Where Local Search Falls Down In Small Town USA

Greetings from inside the SEOigloo!

As you may have heard, we’ve been very busy this July moving the old igloo from one place to another. Our new home is even more igloo-ish than the last one, off in lovely, open countryside with a small town within decent driving distance. And, it’s got the zippiest Internet connection we’ve ever had the pleasure of experiencing. We’re going to do business in style here!

We’re strangers in a new town now, and Local Search ought to be our best friend right now. There’s nothing like moving house to produce a Santa Claus-like list of things you need…light bulbs, extension cords, area rugs, a new teapot to replace the one the movers dropped in the middle of the street….Being new in town, you don’t know where all of these goods are to be found and Local Search could potentially save you hours of bewildered driving around, trying to check items off that considerable list while perspiration cascades from your brow and you wonder peevishly why you decided to move in the midst of the state’s biggest heat wave in recent years.

Yet, there is a disconnect going on between local business owners and Google Maps/Local that is making this tool so much less useful than it could be, and I feel the trouble is especially apparent in places like my new small town. The truth is, the new igloo lacks good lighting. The overhead fixtures produce an unsightly, un-homey glare, so the acquisition of area lighting became evident after spending our first night here. Thus began my ridiculously difficult search for lamps.

I call them lamps. Do you? You know, those wired objects with a light bulb at one end and a shade of some sort? I don’t know of anything else to call these, but a Google search for lamps + my small town location returned me a Local 3-Pack containing:

A lamp repair shop
A smog check station
An automotive garage

Short of breaking one of the lamps already in my possession or turning on my car so that the headlights shine in my windows, these results weren’t getting me very far. Clicking through into Maps hinted that house lamps do exist in this part of California, but only if I wanted to go on a long drive through the horrible freeway traffic we moved to the country to avoid. Come on, I said to myself, no one in my town is buying or selling lamps? This can’t be. Lamps are such a basic household need. Let there be light doesn’t come first in the Bible for no reason.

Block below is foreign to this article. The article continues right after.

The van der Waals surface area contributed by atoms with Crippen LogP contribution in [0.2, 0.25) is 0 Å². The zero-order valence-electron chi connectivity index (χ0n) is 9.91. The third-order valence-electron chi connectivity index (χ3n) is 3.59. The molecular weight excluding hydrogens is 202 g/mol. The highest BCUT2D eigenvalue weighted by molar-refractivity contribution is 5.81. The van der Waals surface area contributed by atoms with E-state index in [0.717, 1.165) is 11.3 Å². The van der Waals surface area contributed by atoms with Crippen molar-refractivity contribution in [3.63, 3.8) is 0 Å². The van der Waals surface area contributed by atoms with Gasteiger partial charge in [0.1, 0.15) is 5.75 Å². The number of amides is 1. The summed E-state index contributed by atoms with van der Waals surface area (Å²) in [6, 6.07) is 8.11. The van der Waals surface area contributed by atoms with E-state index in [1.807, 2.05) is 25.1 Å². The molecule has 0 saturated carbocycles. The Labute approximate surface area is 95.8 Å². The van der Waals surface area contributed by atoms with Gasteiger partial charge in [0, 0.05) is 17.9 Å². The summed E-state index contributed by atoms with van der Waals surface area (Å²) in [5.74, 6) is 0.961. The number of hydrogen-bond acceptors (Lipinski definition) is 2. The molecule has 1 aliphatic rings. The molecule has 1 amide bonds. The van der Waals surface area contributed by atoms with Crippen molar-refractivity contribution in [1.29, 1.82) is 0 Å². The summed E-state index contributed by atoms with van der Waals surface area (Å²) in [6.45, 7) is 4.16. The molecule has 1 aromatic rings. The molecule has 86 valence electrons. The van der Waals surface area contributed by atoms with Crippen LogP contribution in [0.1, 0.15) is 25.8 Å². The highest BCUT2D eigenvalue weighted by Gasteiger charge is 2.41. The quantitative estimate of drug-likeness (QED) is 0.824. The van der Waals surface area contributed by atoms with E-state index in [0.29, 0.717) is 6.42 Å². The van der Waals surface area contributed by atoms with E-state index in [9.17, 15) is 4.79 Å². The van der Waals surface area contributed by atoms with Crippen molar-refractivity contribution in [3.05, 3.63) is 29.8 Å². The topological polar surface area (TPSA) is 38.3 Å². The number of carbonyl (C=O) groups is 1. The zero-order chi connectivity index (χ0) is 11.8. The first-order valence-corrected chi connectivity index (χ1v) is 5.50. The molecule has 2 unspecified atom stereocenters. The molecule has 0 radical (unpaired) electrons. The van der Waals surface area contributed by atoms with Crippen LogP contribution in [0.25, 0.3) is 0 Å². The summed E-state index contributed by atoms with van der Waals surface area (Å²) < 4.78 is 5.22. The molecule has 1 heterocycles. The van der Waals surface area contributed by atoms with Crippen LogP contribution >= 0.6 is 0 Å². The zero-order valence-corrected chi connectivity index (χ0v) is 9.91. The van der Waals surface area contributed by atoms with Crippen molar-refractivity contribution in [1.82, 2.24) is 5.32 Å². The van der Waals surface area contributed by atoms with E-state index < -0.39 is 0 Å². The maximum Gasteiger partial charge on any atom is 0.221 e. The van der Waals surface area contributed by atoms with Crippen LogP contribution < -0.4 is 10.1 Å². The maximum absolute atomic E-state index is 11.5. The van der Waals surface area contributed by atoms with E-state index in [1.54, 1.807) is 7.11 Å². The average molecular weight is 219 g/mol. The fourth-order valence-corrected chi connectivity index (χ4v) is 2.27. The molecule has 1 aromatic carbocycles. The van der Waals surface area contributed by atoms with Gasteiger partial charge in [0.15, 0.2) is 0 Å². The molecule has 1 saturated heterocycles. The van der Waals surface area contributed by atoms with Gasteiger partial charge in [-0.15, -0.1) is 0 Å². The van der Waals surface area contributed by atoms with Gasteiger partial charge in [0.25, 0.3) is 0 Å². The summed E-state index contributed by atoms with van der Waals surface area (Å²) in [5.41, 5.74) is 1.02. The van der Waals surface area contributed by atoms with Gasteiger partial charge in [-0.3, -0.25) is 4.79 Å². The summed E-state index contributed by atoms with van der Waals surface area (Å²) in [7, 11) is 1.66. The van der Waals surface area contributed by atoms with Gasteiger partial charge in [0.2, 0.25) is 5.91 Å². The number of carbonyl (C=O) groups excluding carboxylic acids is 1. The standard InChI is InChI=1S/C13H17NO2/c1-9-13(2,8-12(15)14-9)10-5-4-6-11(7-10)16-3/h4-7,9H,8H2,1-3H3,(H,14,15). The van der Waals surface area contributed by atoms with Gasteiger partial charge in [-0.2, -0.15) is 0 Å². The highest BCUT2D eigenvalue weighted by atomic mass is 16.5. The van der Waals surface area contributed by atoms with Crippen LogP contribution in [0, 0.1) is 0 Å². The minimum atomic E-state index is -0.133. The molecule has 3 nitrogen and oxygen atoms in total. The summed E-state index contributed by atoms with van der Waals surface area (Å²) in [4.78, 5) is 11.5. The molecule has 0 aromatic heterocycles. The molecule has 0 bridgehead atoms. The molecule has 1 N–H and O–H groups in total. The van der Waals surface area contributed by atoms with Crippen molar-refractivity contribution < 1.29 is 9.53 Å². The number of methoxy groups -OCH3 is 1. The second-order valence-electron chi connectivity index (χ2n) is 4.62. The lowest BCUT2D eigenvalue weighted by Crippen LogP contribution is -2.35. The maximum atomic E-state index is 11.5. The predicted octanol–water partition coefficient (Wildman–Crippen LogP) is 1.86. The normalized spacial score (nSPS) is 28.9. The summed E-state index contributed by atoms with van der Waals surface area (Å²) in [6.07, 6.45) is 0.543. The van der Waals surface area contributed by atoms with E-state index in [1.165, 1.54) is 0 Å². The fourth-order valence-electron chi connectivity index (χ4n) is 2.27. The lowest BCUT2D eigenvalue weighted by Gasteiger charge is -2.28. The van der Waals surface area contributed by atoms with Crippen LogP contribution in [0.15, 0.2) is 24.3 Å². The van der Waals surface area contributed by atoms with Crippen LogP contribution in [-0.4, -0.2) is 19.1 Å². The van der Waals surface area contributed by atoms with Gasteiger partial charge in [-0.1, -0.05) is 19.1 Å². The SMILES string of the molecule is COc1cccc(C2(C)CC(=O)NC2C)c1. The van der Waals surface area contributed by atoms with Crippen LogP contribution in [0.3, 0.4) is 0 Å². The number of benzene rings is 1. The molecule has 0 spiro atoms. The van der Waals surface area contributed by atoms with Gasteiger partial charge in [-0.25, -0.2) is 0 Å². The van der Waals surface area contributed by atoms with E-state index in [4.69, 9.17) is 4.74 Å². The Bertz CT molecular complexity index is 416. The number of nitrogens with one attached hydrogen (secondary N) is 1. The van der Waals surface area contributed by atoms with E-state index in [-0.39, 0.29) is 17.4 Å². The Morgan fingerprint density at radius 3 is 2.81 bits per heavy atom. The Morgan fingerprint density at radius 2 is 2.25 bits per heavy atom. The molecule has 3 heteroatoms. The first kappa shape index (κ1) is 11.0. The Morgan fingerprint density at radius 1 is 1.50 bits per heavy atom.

Let down by Local Search, we resorted to driving around in the sweltering heat to an invigorating soundtrack of Mexican polkas provided by our radio which gets about 3 stations. We discovered our town has not only chain department stores like Kmart and Kohl’s (whose lamps are so blah I don’t blame them for not mentioning them in their local listings) but also, very fancy home decor shops (whose lamps are so expensive, we edged backwards out the door, grinning foolishly). The answer to our state of dimness was to be found, of all places, in the local chain hardware stores. OSH and Ace have got more lamps than any of the local department stores and the prices can be swallowed without danger of choking. But you’d never know it from Google Maps. We also found a beautiful lamp for our office at a local import store, but Google is none the wiser.

After a week of searching, I could easily write a guide that would plot out every lamp-bearing destination within a 10 mile radius of my new home, but what can Google do to encourage local business owners to do this work for them? Maps is there. It provides the opportunity to list brands carried, specialties offered, but the franchise owners and small business people are not making good use of this tool. Maybe it’s different in San Francisco, in Boston or Chicago. Maybe there, savvy business owners are eagerly cramming every detail they can into the LBC listings. But here, in Small Town, USA, opportunities are being missed to strengthen the local economy by showing the local people that almost everything they’d need can be found right here.